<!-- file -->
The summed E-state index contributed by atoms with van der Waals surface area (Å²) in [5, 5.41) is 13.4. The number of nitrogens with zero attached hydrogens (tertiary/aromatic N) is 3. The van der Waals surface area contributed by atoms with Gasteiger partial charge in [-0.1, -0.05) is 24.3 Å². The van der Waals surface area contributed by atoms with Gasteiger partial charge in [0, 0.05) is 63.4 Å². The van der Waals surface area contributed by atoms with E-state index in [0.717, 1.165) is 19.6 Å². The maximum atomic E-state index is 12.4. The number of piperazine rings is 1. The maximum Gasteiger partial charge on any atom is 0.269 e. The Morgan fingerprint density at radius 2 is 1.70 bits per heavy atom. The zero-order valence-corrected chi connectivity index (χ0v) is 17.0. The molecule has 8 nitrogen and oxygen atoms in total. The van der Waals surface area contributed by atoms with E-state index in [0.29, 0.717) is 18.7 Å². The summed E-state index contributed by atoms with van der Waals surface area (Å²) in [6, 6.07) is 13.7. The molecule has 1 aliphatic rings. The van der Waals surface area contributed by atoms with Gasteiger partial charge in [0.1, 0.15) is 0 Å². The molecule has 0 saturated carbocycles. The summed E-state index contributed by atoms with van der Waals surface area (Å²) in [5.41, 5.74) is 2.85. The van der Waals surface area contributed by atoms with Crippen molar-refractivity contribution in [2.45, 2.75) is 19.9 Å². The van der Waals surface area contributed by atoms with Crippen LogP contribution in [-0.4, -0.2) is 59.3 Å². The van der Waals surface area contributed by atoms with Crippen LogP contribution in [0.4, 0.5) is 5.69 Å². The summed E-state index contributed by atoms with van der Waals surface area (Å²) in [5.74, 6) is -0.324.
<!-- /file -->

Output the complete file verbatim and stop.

The summed E-state index contributed by atoms with van der Waals surface area (Å²) in [5, 5.41) is 13.4. The number of nitrogens with zero attached hydrogens (tertiary/aromatic N) is 3. The van der Waals surface area contributed by atoms with Gasteiger partial charge in [-0.1, -0.05) is 24.3 Å². The van der Waals surface area contributed by atoms with Gasteiger partial charge in [0, 0.05) is 63.4 Å². The van der Waals surface area contributed by atoms with E-state index in [0.717, 1.165) is 19.6 Å². The maximum atomic E-state index is 12.4. The number of piperazine rings is 1. The maximum Gasteiger partial charge on any atom is 0.269 e. The Morgan fingerprint density at radius 2 is 1.70 bits per heavy atom. The zero-order valence-corrected chi connectivity index (χ0v) is 17.0. The molecule has 8 nitrogen and oxygen atoms in total. The van der Waals surface area contributed by atoms with E-state index in [0.29, 0.717) is 18.7 Å². The summed E-state index contributed by atoms with van der Waals surface area (Å²) in [6, 6.07) is 13.7. The molecule has 1 aliphatic rings. The van der Waals surface area contributed by atoms with Gasteiger partial charge in [0.1, 0.15) is 0 Å². The molecule has 0 saturated carbocycles. The summed E-state index contributed by atoms with van der Waals surface area (Å²) in [5.41, 5.74) is 2.85. The van der Waals surface area contributed by atoms with Crippen molar-refractivity contribution in [2.45, 2.75) is 19.9 Å². The van der Waals surface area contributed by atoms with Crippen LogP contribution in [-0.4, -0.2) is 59.3 Å². The van der Waals surface area contributed by atoms with Crippen LogP contribution in [0.4, 0.5) is 5.69 Å². The summed E-state index contributed by atoms with van der Waals surface area (Å²) in [5.74, 6) is -0.324.